Therapeutic monoclonal antibodies bind to specific regions of proteins called epitopes, which elicits cellular responses. Traditional antibody discovery processes require laborious and expensive screening experiments, so computational approaches that predict epitopes and accelerate antibody discovery are in high demand. Structure-based antibody design is also important to the modern drug discovery and development process. This approach requires a high-resolution quaternary (3D) protein complex structure, whose experimental determination is often a slow process that is not always successful. Protein structure and binding interface prediction algorithms are poised to impact human health by accelerating the construction of high-confidence structural models of drug targets and biopharmaceuticals, which will help identify new therapeutic strategies. However, the current algorithms are very limited in their ability to predict high-resolution antibody-antige models, which is preventing the discovery of broad classes of therapeutics. In addition, technologies are needed to predict if a candidate antibody will fail as early as possible in the development process. With improvements in accuracy and usability, computational antibody structure and epitope prediction methods can be used to lower drug development costs and focus experiments on the most promising drug candidates. DNASTAR recently released NovaFold, a commercial version of the world leading I-TASSER protein folding algorithm (Yang Zhang, U. Michigan) running on a cloud computing platform. NovaDock, our prospective protein interaction modeling product based on the up-and-coming SwarmDock algorithm (Paul Bates, Cancer Research UK), will use the same cloud infrastructure. NovaFold is proving useful to the molecular biology community;however, it is not adapted to model protein complexes like antibodies. Also, NovaFold and NovaDock currently do not model the type of structural fluctuations that are critical for antibody recognition. These enhancements could dramatically improve the predictive accuracy of the programs. We propose to create an automatic software pipeline that predicts the highest frequency of high-resolution antibody-antigen structures that are suitable for antibody screening and biopharmaceutical design projects. Previously in Phase I, we successfully created the most accurate models for predicting epitopes by incorporating both protein sequence information and structural features derived from experimental and high- resolution predicted protein antigen structures. In this Phase II project, we will combine our fiel-leading epitope prediction models with improvements to NovaFold and NovaDock that will discover better, lower energy binding arrangements between an antibody and its antigen. The improvements will more accurately model the structural plasticity of an antibody by broadening the conformational diversity of the prediction process. At the conclusion of this work, we will deliver a cloud-based software product of suitable accuracy to dramatically increase the rate of selecting antibodies that specifically recognize a desired therapeutic target.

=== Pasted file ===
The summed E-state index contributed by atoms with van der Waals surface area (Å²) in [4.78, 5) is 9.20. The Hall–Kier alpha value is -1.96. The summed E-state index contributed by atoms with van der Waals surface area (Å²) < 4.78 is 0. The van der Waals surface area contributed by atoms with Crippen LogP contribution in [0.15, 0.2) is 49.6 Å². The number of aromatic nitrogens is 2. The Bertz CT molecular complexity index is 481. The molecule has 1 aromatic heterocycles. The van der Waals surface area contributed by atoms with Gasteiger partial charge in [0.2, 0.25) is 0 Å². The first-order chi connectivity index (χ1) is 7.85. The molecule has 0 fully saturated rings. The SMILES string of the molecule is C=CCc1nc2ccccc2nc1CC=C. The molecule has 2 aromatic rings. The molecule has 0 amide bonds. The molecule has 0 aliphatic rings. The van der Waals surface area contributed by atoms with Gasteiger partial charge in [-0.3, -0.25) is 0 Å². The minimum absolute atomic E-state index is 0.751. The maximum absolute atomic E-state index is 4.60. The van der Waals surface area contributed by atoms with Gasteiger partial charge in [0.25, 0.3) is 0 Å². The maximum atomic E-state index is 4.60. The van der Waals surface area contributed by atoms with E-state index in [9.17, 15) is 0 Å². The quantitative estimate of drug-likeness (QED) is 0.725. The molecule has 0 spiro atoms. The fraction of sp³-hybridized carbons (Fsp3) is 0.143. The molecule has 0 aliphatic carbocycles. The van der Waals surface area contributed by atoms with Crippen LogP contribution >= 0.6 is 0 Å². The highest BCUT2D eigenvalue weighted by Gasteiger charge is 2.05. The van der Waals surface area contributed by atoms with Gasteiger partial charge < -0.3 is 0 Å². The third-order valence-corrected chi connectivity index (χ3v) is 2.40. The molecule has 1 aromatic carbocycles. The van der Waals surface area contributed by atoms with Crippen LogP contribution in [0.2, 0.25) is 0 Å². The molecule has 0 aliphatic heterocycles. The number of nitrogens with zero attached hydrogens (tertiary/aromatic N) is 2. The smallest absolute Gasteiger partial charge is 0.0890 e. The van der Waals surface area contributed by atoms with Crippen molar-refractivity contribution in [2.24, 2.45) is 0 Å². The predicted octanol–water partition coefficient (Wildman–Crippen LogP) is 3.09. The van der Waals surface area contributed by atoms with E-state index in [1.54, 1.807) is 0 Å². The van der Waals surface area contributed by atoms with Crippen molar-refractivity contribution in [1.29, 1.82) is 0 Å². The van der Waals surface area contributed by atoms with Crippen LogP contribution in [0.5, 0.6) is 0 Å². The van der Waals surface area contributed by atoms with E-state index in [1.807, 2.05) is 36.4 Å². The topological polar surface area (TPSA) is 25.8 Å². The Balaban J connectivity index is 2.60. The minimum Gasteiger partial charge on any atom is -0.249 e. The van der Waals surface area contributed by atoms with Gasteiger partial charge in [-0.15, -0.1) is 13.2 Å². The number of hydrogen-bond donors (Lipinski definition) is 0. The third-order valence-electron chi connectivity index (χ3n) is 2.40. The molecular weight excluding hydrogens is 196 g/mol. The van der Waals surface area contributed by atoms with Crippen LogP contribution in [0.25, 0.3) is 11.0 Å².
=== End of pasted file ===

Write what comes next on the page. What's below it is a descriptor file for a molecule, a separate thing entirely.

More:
The use of monoclonal antibodies targeted against specific antigens are a critical, rapidly growing component of enhancing human health globally. Current practices for identifying appropriate antibodies are expensive and time consuming. We propose to dramatically streamline the monoclonal antibody selection process by combining and enhancing some of the best-in-class software programs and approaches currently available to create a software pipeline to aid users'ability to determine epitopes and model their binding to specific antibodies. The resulting computer simulated models will support major advancements in drug discovery for human health, animal health and related research.